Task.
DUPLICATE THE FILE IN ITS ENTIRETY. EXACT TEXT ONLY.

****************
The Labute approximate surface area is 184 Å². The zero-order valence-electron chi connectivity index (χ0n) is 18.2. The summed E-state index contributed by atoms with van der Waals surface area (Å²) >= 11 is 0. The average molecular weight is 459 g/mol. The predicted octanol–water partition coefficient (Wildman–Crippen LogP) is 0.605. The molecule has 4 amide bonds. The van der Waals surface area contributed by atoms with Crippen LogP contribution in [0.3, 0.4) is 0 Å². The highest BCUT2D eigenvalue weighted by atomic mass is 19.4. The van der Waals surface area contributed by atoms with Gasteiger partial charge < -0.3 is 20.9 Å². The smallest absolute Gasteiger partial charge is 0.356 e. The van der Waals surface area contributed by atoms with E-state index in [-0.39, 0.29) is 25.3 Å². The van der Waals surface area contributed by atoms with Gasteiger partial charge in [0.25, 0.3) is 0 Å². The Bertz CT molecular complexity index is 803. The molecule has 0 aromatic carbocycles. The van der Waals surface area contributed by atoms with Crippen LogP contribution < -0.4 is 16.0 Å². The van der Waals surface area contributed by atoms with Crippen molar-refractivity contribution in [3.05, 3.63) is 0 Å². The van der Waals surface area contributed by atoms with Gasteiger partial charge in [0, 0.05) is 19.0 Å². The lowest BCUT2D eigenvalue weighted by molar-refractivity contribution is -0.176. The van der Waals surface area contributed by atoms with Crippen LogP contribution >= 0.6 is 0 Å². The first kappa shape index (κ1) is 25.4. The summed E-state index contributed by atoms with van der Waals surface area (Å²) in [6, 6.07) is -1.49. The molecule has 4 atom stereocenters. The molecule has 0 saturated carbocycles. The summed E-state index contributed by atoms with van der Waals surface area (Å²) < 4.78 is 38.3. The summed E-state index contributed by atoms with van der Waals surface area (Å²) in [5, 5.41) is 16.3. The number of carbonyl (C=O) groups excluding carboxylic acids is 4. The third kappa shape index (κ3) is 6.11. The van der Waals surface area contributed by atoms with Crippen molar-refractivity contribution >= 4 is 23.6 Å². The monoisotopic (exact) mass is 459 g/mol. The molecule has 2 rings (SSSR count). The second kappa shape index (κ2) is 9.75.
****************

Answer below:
The Labute approximate surface area is 184 Å². The zero-order valence-electron chi connectivity index (χ0n) is 18.2. The summed E-state index contributed by atoms with van der Waals surface area (Å²) >= 11 is 0. The average molecular weight is 459 g/mol. The predicted octanol–water partition coefficient (Wildman–Crippen LogP) is 0.605. The molecule has 4 amide bonds. The van der Waals surface area contributed by atoms with Crippen LogP contribution in [0.3, 0.4) is 0 Å². The highest BCUT2D eigenvalue weighted by atomic mass is 19.4. The van der Waals surface area contributed by atoms with Gasteiger partial charge < -0.3 is 20.9 Å². The smallest absolute Gasteiger partial charge is 0.356 e. The van der Waals surface area contributed by atoms with E-state index in [-0.39, 0.29) is 25.3 Å². The van der Waals surface area contributed by atoms with Gasteiger partial charge in [0.25, 0.3) is 0 Å². The Bertz CT molecular complexity index is 803. The molecule has 0 aromatic carbocycles. The van der Waals surface area contributed by atoms with Crippen LogP contribution < -0.4 is 16.0 Å². The van der Waals surface area contributed by atoms with Crippen molar-refractivity contribution in [3.05, 3.63) is 0 Å². The van der Waals surface area contributed by atoms with Gasteiger partial charge in [0, 0.05) is 19.0 Å². The lowest BCUT2D eigenvalue weighted by molar-refractivity contribution is -0.176. The van der Waals surface area contributed by atoms with Crippen LogP contribution >= 0.6 is 0 Å². The first kappa shape index (κ1) is 25.4. The summed E-state index contributed by atoms with van der Waals surface area (Å²) in [6, 6.07) is -1.49. The molecule has 4 atom stereocenters. The molecule has 0 saturated carbocycles. The summed E-state index contributed by atoms with van der Waals surface area (Å²) < 4.78 is 38.3. The summed E-state index contributed by atoms with van der Waals surface area (Å²) in [5, 5.41) is 16.3. The number of carbonyl (C=O) groups excluding carboxylic acids is 4. The third kappa shape index (κ3) is 6.11. The van der Waals surface area contributed by atoms with Crippen molar-refractivity contribution >= 4 is 23.6 Å². The monoisotopic (exact) mass is 459 g/mol. The molecule has 2 rings (SSSR count). The second kappa shape index (κ2) is 9.75.